So this marks the first in a series I’m calling “Ales Bells,” seven ales in seven days. Seven different ales from seven different producers, each from a different providence, with different twists. With so many choices of where to start, I elected to start with a recent purchase from the LCBO from a brewery you already know that I adore: Beau’s. And what better place to start a series on ales than with an “old ale.”
If you’re like me, you ask a lot of questions in life and, so, when handed “old ale” from the Ottawa Valley from Beau’s brewery, a brewery I’ve already written much about (see my post on the Best of Beau’s here) named “Gilgamesh,” one of the oldest pieces of literature in the Indo-European culture, you’re liable to ask what the hell does this have to do with beer? While peeling back the various layers of the label, returns information about the beer — and I do love the packaging and label of this series of beer — you’re still asking what does Gilgamesh have to do with what’s in the bottle….
Well, not a lot – except if you connect a couple of important dots. Firstly, the Epic of Gilgamesh is an epic poem from Mesopotamia. To put this in context, Homer ‘wrote’ arguably the most famous epic poem the Iliad around 850BC – i.e. that’s the 8th century BC. The Epic of Gilgamesh? It’s written in the 18th century BC! If you ever needed an example of our Euro-ethnocentrism, that’s as good an example as any. Why is that relevant? Mesopotamia, and Sumaria (modern day Iraq) also gave us Beer …! And what kind of beer did this give us? Yes, you guessed it, ale … and I think a beer created three millennial ago would indeed be an “old ale.” Want further evidence? Read the Epic of Gilgamesh and, in some versions, you’ll find reference to Gilgamesh quaffing some beer along with some bread.
There has been some debate among anthropologists whether beer (and bread) originated in Egypt or Mesopotamia, but the difference is really the Red Sea and a 1000km on the back of an undulating land mammal. But if you remember your elementary social studies classes, you’ll remember that the fertile Mesopotamian valley, between the Tigris and Euphrates rivers, was also the origin of modern day agriculture. With agriculture came farmed wheat. With wheat came bread (originally flat bread). With wheat and bread came beer …. It’s quite likely that beer, which grew from a bowl of naturally fermented wheat in water into a consumable beverage. I know, gross! Having a hard time imagining this? Well, imagine drinking (or eating) a sourdough starter. Yes, that was the first beer by all accounts … and from that beer, well, the first leavened breads likely emerged. What defines an ale (vs. say, a lager) is that it is “top fermented” vs “bottom fermented” – and layman’s terms, this means that they’re using different yeasts that sit on the top of the ale to ferment the beverage. An ale, as this bit of history would suggest, uses the same ‘warm’ temperature induced yeasts as used to make bread. I’m no historian or anthropologist, but all you people out there that like fluffy bread but detest beer … well, thank your beer-making ancestors for the bread you’re eating. (I’m just saying ….)
So, onto Gilgamesh … the beer.
Honestly, I love anything that helps me grow and learn … and I love it more when it tastes good too. Gilgamesh is definitely an example of this. Out of the bottle it pours a beautiful ruddy brown. Hold it up the light and it’s what I would imagine dragon blood to look like (yes, I’ve been watching too much Game of Thrones). If you want a head to form on your glass, you’re going to have to pour hard, so save your breath, because it won’t last regardless. Off the nose, two things are clear: alcohol (no surprise at 8.9%) and yeast … breathe a little harder, and sugars will come as well: caramel. All three are telltale signs of an old ale which is to say, Beau’s is on-message. What is unusual in the nose is what’s also on the label, so it shouldn’t surprise: dark rum. Yes, this an ale that has spent a bit of time aging in rum barrels and while it might not walk on a pegged leg, it does lapse into periodic pirate talk (that’s technical beer terminology).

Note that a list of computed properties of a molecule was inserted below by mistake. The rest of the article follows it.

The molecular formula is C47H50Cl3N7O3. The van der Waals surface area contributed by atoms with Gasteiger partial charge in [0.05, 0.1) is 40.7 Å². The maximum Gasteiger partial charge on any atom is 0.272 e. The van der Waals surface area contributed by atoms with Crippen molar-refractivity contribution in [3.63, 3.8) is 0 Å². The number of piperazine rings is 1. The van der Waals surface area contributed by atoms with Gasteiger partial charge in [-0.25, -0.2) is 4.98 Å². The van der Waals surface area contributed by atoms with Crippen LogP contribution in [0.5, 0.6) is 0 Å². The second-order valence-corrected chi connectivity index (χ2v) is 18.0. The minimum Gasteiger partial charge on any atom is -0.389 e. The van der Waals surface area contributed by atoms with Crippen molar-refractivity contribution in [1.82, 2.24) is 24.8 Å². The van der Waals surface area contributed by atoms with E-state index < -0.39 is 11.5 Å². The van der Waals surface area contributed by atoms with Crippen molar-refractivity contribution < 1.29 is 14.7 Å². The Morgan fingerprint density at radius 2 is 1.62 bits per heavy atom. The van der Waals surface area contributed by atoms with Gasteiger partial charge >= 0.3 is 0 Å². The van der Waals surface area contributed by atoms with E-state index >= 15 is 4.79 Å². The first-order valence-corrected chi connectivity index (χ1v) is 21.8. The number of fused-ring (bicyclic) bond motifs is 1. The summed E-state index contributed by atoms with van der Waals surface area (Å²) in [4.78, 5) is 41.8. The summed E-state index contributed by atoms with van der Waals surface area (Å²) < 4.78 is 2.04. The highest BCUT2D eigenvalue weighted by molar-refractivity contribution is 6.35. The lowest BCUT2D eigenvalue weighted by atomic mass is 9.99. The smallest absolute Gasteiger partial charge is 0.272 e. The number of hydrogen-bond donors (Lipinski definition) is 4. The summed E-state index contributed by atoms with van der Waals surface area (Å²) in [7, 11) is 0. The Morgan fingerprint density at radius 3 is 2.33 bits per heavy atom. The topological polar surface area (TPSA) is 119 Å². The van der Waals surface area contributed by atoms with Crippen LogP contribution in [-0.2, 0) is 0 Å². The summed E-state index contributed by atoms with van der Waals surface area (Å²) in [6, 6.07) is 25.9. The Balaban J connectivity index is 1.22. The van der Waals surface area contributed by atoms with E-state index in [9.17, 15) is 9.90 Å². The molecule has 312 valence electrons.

Take a sip and the mouthfeel grabs immediately. This is creamy smooth, even at the beginning, with a tight carbonation that isn’t overly abundant. Even with the high alcohol and the clear sweetness of this brew, it isn’t overly so … which surprises me. The result is that this drinks easy … perhaps too easy, but that’s how you end up with epic drinking stories — but I digress. The flavours start with a creamy caramel, even some salty toffee (very pirate-like, right?) … and quickly moves into dark, dried fruit like raisins and dates. The ending is happy indeed with a remarkably refreshing finish consistent with the very respectable 30 IBUs.
I have to say that even for a lack of structural complexity, this is a beer I really really like. Fundamentally, it is easy drinking with a tonne of flavour. It might not surprise but I think in it’s class, this is an exceptional beer worthy of some attention. A great winter beer, yes – but it will be equally great with a whole host of springtime bbq creations … and an awesome addition to a bbq sauce to be created (just saying). Enjoy this epic beer and a great season to you all.
Stats: Old Ale. 8.9% ABV. 30 IBUs. Vankleek Hill, Ontario.
Size: 600mL bottle
Colour: Dark, ruddy brown
Mouth Feel: Medium-low but tight carbonation, that fades quickly. Refreshing and creamy finish.
Pairings: Slow barbecue